Practice these Safety Boating Tips for July 4th Holiday!

Finally, summer is officially here! People are gearing up for the July 4th holiday for family picnics, enjoying the fireworks displays and sailing across the beautiful lake in style! Those with access to a boat have plenty of options across the Carolinas where multiple lakes or even the ocean is right on your doorstep.

But before you dust off your water skis, wakeboards, and tubes — or paddle boats, kayaks, and canoes, if those are more your speed – consider these five tips for safe boating.

Tip #1. See and Be Seen
No matter which kind of boat you’re in, visibility is key. Not only do you need to make sure you have a clear view of your surroundings, but other boaters should be able to see you too. During the day, wear polarized sunglasses to banish the bright glare that reflects off the water. And at night, make sure all of the lights on your boat are in good working order and always turned on.

Tip #2. Safety First, Always Wear a Lifejacket
In North Carolina, while operating a personal watercraft (including human-powered boats like canoes, kayaks, and rowboats) you must wear an approved personal flotation device at all times. Children under 13 years of age must also wear an approved life jacket.
So, what’s the difference between a lifejacket and a personal floatation device?
Lifejacket:
• Generally, provides better floatation and thermal insulation than a personal flotation device (PFD).
• Designed to turn you onto your back so your face doesn’t rest in the water, even if you’re unconscious.
• Color selection is limited to red, orange, or yellow for greater visibility.
Personal floatation device:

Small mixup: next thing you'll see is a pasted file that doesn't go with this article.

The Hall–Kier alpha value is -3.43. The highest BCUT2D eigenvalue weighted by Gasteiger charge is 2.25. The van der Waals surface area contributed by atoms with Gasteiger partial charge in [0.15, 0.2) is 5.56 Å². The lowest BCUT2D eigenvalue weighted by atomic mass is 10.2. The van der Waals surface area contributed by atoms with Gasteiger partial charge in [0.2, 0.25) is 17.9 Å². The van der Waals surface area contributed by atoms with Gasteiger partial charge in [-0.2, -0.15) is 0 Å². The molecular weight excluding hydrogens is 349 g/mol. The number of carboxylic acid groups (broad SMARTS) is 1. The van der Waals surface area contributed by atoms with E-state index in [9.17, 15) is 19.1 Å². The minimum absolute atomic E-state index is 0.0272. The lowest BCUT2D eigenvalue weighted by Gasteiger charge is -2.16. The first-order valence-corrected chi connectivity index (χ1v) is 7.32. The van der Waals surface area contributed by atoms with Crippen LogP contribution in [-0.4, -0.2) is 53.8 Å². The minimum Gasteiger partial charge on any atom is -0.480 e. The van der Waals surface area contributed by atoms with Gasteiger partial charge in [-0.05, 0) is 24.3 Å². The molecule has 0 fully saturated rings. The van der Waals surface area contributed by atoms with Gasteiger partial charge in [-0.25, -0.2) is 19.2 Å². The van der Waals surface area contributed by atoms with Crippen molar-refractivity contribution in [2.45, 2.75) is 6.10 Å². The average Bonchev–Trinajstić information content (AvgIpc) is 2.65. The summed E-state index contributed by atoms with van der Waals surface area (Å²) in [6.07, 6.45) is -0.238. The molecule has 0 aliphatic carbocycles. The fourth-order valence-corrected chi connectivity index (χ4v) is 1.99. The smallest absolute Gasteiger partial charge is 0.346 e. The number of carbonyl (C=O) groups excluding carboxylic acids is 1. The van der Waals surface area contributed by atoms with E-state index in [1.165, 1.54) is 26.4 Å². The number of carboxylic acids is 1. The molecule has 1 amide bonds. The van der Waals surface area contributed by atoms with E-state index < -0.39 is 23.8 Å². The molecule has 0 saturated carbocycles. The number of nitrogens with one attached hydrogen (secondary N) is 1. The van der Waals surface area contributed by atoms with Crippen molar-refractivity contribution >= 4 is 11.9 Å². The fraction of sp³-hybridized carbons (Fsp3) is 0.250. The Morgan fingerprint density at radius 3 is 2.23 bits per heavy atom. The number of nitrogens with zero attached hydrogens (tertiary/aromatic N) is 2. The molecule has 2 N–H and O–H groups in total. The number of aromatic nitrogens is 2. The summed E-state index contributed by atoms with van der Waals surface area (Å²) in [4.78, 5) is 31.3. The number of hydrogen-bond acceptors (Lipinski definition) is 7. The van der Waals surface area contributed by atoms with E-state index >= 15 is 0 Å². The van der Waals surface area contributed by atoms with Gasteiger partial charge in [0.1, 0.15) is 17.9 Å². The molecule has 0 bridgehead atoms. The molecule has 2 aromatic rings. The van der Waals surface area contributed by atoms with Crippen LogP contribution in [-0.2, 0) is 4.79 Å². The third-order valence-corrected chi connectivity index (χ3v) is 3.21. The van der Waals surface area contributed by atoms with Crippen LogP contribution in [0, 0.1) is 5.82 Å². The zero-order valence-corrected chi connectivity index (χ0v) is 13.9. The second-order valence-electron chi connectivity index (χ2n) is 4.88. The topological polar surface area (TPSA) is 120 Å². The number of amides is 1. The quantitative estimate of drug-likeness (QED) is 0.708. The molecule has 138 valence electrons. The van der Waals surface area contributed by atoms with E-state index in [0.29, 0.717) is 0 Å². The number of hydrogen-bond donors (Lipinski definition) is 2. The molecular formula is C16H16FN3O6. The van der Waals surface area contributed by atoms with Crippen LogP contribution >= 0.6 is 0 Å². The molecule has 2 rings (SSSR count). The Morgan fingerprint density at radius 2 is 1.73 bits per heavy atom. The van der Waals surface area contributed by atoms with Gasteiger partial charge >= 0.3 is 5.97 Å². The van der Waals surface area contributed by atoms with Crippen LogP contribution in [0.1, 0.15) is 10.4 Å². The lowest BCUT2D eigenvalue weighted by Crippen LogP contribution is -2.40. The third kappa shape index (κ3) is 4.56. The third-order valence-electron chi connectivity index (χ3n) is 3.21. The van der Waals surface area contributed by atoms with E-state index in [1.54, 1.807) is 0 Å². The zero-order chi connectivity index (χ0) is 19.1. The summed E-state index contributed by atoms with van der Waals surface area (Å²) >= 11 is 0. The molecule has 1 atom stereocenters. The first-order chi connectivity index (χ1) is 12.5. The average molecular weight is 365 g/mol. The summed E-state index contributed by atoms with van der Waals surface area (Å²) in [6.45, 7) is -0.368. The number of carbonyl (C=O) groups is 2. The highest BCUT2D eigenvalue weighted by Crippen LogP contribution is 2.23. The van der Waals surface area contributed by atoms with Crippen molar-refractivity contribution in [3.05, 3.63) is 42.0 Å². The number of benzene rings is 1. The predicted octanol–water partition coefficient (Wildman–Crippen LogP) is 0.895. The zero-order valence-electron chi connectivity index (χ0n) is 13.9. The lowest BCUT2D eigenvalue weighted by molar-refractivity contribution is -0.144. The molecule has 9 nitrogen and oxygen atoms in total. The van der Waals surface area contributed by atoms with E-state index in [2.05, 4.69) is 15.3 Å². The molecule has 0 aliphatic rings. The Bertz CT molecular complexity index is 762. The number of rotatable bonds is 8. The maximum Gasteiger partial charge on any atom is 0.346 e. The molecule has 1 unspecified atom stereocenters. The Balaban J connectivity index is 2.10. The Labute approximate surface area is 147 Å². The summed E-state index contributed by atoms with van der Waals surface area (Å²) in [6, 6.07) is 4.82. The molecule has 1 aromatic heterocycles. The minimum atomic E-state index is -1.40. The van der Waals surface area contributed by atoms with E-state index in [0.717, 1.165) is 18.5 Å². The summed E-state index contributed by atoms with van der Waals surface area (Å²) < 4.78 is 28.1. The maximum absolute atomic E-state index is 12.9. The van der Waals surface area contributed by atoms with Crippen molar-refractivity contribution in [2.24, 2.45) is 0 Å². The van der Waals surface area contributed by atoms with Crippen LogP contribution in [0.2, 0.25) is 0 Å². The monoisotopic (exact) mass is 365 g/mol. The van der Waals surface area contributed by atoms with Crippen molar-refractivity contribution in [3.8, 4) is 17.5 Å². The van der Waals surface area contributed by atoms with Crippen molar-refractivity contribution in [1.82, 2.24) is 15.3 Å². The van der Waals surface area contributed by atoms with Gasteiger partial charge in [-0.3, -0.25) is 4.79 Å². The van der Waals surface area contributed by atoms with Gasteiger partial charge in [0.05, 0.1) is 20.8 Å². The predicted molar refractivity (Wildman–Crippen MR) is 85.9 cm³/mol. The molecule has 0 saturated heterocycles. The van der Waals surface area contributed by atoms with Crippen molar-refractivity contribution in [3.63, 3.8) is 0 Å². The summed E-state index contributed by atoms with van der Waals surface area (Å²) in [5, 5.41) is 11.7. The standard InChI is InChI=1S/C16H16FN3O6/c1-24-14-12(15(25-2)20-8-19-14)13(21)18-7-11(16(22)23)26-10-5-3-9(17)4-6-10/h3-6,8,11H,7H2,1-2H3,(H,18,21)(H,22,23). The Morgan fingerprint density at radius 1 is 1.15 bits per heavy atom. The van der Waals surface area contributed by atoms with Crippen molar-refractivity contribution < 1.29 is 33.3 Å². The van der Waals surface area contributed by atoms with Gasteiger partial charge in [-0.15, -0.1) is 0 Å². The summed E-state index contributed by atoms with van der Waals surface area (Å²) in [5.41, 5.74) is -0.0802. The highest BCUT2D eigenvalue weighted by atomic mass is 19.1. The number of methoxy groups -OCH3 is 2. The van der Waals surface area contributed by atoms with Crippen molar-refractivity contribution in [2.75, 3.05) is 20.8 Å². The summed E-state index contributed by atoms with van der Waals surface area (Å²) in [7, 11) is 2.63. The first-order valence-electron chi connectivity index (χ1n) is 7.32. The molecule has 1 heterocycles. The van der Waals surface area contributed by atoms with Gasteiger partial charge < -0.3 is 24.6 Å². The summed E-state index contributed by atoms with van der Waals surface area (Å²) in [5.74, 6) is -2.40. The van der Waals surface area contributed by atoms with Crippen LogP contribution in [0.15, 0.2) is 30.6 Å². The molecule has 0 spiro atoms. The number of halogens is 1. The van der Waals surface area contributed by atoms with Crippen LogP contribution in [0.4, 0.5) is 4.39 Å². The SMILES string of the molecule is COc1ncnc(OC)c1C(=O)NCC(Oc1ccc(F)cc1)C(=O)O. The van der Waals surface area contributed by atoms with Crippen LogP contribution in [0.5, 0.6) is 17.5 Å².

• For recreational use only
• More comfortable (lighter and less bulky) than a lifejacket
• May be designed for a specific sport
• Usually provides less floatation and thermal protection than a lifejacket
• Wider variety of color options (darker colors reduce visibility)

Tip #3. Boat Like You’re on the Road.
Many boating accidents are caused by the same factors that cause car accidents, including speed, careless or distracted driving and poor visibility. Be sure to bring all of your safe driving habits with you when you’re operating a boat — and if your boat has a motor, you’ll need to bring your boating license with you too.

Tip #4. Don’t Drink Alcohol While Operating a Boat
This one should be pretty self-explanatory. See Tip #4 above. While it may be tempting to enjoy a few cold drinks on the dock before hitting the lake, boating while impaired (even in a canoe or kayak) increases your risk of an accident and could land you with the same penalties as drinking and driving. Simply put, don’t drink alcohol before you get behind the wheel or pick up a paddle.

Tip #5. Don’t Forget About Insurance
While most home insurance policies include some coverage for certain types of watercraft, other types (larger models or ones with higher horsepower or modifications, for example) may require separate policies. Boat insurance could protect you in the event of damage or theft to your own boat or a liability claim that results from the use of your boat.

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